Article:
LAURENCE ANTHONY GO
Universitat Autònoma de Barcelona
I am a Post-Doctoral Researcher of MIGRADEMO, an ERC-funded project at the Universitat Autònoma de Barcelona. My research interests center on economic development, and lie in the intersection of political economy and labor economics. I completed my PhD in Applied Economics at the Wharton School, University of Pennsylvania. I also earned my MSc in Econometrics and Mathematical Economics at the London School of Economics and my BS in Business Economics at the University of the Philippines. I also served as a consultant at the World Bank.
We study the impact of rank-based decision-making in a multi-member plurality electoral system by examining the decisions of Philippine legislative councilors to run for and win higher office. By focusing on multi-member plurality elections, we identify the effect of rank amongst politicians that hold the same office and received a similar number of votes. To identify the causal effect of rank, we conduct a close-elections RD at the village, municipality, and province levels. Our main result is the first place effect: incumbent first placers are 5–9% (1–4%) more likely to run (win) in future elections than incumbent second placers. The first place effect is unique among rank effects: subsequent rank comparisons yield substantially weaker or insignificant results. Further evidence suggests that a variety of potential mechanisms—party alignment, strategic voting, differential levels of media exposure or the better performance of first placers—do not seem to explain our results. These results improve our understanding of the variety of ways rank effects interact with electoral systems.
Journal of Public Economics (2021)
Political dynasties exist in practically every type of democracy, but take different forms in different places. Yet the types of dynastic structures have remained unexplored. We argue that horizontal dynasties—multiple members from the same political family holding different political offices concurrently—affect policymaking by replacing potential political rivals, who may oppose an incumbent’s policy choices, with a member of the family. But in developing countries, the policy change that accrues from dynastic status may not lead to higher levels of economic development. We test this argument’s implications in the Philippines. Using a close elections regression discontinuity design on a sample of mayors, we show that (i) horizontally dynastic mayors have higher levels of government spending, (ii) direct institutional constraints are the mechanism that drives this core result, and (iii) horizontally dynastic mayors do not lead to higher economic growth economic growth or lower poverty.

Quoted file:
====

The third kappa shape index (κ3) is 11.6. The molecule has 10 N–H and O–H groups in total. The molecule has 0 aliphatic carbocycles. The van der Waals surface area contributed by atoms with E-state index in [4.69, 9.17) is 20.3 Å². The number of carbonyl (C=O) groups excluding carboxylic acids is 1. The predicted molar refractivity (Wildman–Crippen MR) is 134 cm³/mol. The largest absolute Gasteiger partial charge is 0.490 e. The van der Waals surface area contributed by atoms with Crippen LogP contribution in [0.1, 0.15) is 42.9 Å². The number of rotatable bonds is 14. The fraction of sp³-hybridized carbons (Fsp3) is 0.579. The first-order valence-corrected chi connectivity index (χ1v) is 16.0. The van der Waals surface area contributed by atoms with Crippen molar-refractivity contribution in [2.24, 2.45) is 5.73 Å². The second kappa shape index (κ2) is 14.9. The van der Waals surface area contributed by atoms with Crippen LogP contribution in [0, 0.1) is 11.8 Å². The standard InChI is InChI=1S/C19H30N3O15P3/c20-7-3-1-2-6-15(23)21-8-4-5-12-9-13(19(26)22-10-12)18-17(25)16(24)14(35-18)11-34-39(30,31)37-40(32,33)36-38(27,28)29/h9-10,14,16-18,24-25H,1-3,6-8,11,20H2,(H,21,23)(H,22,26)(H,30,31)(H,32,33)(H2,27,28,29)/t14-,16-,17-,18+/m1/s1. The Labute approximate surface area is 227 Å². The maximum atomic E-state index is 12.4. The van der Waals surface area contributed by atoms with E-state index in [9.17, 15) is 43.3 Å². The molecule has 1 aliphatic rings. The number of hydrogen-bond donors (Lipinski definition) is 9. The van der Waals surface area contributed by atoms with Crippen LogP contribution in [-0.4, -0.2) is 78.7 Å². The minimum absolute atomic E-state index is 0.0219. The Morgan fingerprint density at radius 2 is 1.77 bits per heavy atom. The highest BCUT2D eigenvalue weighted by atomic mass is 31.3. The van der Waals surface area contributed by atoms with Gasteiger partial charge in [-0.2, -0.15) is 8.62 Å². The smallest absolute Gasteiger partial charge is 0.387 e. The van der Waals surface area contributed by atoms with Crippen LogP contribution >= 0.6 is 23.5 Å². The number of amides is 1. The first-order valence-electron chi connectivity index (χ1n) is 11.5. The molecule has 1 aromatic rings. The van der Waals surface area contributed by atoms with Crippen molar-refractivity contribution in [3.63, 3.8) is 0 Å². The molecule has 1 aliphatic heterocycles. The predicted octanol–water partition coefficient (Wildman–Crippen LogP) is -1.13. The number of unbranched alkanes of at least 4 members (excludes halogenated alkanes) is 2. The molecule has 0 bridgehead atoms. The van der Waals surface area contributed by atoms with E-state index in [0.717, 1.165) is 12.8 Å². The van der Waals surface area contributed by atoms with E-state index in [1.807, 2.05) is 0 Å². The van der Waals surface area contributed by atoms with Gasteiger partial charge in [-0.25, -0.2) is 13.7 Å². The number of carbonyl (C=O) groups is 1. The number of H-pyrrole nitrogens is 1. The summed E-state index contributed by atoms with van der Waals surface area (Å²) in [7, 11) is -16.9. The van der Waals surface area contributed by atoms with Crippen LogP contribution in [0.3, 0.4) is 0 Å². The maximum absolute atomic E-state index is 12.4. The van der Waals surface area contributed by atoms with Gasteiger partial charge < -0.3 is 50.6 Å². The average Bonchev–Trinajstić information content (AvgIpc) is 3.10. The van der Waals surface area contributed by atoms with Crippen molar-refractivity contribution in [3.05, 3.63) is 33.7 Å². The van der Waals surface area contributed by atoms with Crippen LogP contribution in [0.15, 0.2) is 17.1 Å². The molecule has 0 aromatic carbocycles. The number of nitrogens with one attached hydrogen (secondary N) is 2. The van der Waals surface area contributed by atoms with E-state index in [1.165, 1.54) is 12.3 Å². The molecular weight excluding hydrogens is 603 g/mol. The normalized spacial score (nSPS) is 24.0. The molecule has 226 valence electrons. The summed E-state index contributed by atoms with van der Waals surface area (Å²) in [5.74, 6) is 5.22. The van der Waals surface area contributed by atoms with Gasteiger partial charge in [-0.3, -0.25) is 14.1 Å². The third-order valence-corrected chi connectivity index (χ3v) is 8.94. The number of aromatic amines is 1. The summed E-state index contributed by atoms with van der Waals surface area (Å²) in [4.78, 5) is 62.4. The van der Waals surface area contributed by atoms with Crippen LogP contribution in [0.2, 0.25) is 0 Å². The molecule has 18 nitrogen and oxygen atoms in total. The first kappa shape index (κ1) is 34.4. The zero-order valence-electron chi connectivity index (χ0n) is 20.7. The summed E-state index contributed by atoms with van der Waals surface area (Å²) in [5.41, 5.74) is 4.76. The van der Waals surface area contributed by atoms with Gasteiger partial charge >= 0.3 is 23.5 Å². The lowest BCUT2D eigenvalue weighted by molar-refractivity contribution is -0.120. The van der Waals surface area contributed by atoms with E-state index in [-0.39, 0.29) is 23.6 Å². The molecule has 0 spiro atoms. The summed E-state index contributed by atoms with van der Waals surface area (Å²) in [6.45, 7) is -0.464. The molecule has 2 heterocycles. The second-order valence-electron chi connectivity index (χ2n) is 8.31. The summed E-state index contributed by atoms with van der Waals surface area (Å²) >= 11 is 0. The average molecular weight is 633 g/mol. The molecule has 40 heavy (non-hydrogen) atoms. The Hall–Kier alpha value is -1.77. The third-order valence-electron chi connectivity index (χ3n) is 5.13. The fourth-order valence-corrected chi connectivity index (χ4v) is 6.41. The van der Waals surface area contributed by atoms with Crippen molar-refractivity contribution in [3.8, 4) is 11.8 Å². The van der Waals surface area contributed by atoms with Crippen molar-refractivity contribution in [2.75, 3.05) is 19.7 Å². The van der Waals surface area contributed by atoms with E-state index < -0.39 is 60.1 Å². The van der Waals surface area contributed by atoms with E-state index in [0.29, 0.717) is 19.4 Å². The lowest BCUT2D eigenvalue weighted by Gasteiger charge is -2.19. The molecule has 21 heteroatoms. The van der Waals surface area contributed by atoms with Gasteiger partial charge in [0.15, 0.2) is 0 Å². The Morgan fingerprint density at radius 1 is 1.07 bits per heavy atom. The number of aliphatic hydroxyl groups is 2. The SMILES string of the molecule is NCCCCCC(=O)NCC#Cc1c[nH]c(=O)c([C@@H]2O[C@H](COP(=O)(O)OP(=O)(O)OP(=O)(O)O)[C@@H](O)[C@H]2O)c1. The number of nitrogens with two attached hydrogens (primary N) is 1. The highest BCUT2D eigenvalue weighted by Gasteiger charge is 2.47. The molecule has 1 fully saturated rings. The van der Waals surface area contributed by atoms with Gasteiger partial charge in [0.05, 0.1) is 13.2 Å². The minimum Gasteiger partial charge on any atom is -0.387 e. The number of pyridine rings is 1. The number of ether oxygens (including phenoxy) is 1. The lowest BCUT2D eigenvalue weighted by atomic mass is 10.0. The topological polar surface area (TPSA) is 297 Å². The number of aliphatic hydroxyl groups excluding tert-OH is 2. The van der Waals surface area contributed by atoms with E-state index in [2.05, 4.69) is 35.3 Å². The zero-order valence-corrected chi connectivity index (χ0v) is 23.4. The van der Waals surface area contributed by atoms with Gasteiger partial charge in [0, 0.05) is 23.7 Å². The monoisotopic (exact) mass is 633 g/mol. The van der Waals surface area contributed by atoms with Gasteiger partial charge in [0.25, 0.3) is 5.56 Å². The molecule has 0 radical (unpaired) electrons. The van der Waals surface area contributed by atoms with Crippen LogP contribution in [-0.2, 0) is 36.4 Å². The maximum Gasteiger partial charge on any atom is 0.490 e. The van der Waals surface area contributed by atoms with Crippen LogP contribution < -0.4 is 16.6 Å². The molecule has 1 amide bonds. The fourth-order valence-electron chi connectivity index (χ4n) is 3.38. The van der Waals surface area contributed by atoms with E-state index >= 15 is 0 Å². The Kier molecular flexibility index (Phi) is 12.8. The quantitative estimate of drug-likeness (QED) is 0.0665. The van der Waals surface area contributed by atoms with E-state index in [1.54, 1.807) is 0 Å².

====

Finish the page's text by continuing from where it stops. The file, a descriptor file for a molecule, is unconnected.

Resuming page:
Comparative Political Studies (2021)
WORKS IN PROGRESS
Migration and Voting Networks: Evidence from Filipino Migrants in the United Arab Emirates
We study the impact of migration and remittances on local elections. We link novel data on Filipino migrants with confidential data on migrants to the UAE.
Economic Nationalism, Firm Growth, Industrial Development: Evidence from Naturalization Laws
We exploit the "Mass Naturalization Act of 1975" to evaluate the impact of loosening barriers to firm ownership on industrial development and firm growth.
Minimum Wage Determination: Evidence from Regional Wage Boards in the Philippines
We explore an understudied phenomenon in the minimum wage literature: how minimum wages are determined. We use a novel dataset on wage board decisions and study firm and labor responses.